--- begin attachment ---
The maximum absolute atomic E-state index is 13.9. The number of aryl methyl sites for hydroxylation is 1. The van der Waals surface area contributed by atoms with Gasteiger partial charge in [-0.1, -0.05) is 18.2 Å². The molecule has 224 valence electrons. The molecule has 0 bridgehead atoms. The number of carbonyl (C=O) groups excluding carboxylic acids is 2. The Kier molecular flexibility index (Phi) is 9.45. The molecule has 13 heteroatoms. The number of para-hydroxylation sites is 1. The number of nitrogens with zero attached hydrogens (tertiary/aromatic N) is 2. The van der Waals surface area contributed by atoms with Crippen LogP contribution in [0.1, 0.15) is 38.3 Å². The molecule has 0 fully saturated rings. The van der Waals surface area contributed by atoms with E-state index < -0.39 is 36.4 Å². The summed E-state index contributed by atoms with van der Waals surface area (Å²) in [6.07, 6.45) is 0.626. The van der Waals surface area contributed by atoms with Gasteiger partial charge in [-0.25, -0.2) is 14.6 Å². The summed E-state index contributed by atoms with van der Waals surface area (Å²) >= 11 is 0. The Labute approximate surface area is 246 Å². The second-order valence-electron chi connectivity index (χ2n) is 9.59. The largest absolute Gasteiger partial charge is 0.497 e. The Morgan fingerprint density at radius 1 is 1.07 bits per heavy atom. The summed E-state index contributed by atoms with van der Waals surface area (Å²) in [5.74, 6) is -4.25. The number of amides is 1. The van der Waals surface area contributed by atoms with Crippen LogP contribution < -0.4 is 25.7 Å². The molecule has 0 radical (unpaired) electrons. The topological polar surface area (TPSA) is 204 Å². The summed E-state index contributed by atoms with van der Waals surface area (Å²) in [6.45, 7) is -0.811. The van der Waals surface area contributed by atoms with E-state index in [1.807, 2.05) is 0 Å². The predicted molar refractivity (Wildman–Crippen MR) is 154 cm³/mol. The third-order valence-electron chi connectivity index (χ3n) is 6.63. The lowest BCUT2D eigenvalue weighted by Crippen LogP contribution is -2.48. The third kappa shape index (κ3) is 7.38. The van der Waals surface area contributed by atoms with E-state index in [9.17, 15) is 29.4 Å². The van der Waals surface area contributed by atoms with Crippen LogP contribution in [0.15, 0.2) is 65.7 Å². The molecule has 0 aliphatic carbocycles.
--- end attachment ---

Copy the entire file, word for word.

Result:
The maximum absolute atomic E-state index is 13.9. The number of aryl methyl sites for hydroxylation is 1. The van der Waals surface area contributed by atoms with Gasteiger partial charge in [-0.1, -0.05) is 18.2 Å². The molecule has 224 valence electrons. The molecule has 0 bridgehead atoms. The number of carbonyl (C=O) groups excluding carboxylic acids is 2. The Kier molecular flexibility index (Phi) is 9.45. The molecule has 13 heteroatoms. The number of para-hydroxylation sites is 1. The number of nitrogens with zero attached hydrogens (tertiary/aromatic N) is 2. The van der Waals surface area contributed by atoms with Crippen LogP contribution in [0.1, 0.15) is 38.3 Å². The molecule has 0 fully saturated rings. The van der Waals surface area contributed by atoms with E-state index < -0.39 is 36.4 Å². The summed E-state index contributed by atoms with van der Waals surface area (Å²) in [6.07, 6.45) is 0.626. The van der Waals surface area contributed by atoms with Gasteiger partial charge in [-0.25, -0.2) is 14.6 Å². The summed E-state index contributed by atoms with van der Waals surface area (Å²) >= 11 is 0. The Labute approximate surface area is 246 Å². The second-order valence-electron chi connectivity index (χ2n) is 9.59. The largest absolute Gasteiger partial charge is 0.497 e. The Morgan fingerprint density at radius 1 is 1.07 bits per heavy atom. The summed E-state index contributed by atoms with van der Waals surface area (Å²) in [5.74, 6) is -4.25. The number of amides is 1. The van der Waals surface area contributed by atoms with Crippen LogP contribution < -0.4 is 25.7 Å². The molecule has 0 radical (unpaired) electrons. The topological polar surface area (TPSA) is 204 Å². The summed E-state index contributed by atoms with van der Waals surface area (Å²) in [6.45, 7) is -0.811. The van der Waals surface area contributed by atoms with E-state index in [1.807, 2.05) is 0 Å². The predicted molar refractivity (Wildman–Crippen MR) is 154 cm³/mol. The third-order valence-electron chi connectivity index (χ3n) is 6.63. The lowest BCUT2D eigenvalue weighted by Crippen LogP contribution is -2.48. The third kappa shape index (κ3) is 7.38. The van der Waals surface area contributed by atoms with E-state index in [9.17, 15) is 29.4 Å². The van der Waals surface area contributed by atoms with Crippen LogP contribution in [0.15, 0.2) is 65.7 Å². The molecule has 0 aliphatic carbocycles.